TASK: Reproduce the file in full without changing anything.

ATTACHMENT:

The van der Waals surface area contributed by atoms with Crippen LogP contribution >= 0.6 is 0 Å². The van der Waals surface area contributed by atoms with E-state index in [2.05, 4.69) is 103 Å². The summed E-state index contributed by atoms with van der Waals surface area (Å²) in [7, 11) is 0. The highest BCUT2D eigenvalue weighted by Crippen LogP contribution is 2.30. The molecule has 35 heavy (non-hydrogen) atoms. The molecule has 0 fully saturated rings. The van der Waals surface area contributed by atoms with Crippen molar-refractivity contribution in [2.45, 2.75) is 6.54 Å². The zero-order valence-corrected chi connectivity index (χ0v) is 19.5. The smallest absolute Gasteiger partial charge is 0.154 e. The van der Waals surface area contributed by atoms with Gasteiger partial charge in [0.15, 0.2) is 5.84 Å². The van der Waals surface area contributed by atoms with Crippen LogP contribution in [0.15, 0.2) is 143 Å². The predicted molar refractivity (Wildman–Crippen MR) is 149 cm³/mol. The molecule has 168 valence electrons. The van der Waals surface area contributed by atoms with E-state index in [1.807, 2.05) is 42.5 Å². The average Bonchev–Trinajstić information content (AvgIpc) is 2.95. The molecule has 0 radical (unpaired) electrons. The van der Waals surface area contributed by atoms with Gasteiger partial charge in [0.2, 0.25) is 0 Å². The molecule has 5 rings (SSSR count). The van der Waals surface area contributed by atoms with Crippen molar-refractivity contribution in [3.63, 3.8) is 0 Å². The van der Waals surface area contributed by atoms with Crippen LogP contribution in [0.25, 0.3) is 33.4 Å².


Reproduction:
The van der Waals surface area contributed by atoms with Crippen LogP contribution >= 0.6 is 0 Å². The van der Waals surface area contributed by atoms with E-state index in [2.05, 4.69) is 103 Å². The summed E-state index contributed by atoms with van der Waals surface area (Å²) in [7, 11) is 0. The highest BCUT2D eigenvalue weighted by Crippen LogP contribution is 2.30. The molecule has 35 heavy (non-hydrogen) atoms. The molecule has 0 fully saturated rings. The van der Waals surface area contributed by atoms with Crippen molar-refractivity contribution in [2.45, 2.75) is 6.54 Å². The zero-order valence-corrected chi connectivity index (χ0v) is 19.5. The smallest absolute Gasteiger partial charge is 0.154 e. The van der Waals surface area contributed by atoms with Gasteiger partial charge in [0.15, 0.2) is 5.84 Å². The van der Waals surface area contributed by atoms with Crippen LogP contribution in [0.15, 0.2) is 143 Å². The predicted molar refractivity (Wildman–Crippen MR) is 149 cm³/mol. The molecule has 168 valence electrons. The van der Waals surface area contributed by atoms with E-state index in [1.807, 2.05) is 42.5 Å². The average Bonchev–Trinajstić information content (AvgIpc) is 2.95. The molecule has 0 radical (unpaired) electrons. The van der Waals surface area contributed by atoms with Gasteiger partial charge in [0.2, 0.25) is 0 Å². The molecule has 5 rings (SSSR count). The van der Waals surface area contributed by atoms with Crippen molar-refractivity contribution in [3.63, 3.8) is 0 Å². The van der Waals surface area contributed by atoms with Crippen LogP contribution in [0.25, 0.3) is 33.4 Å².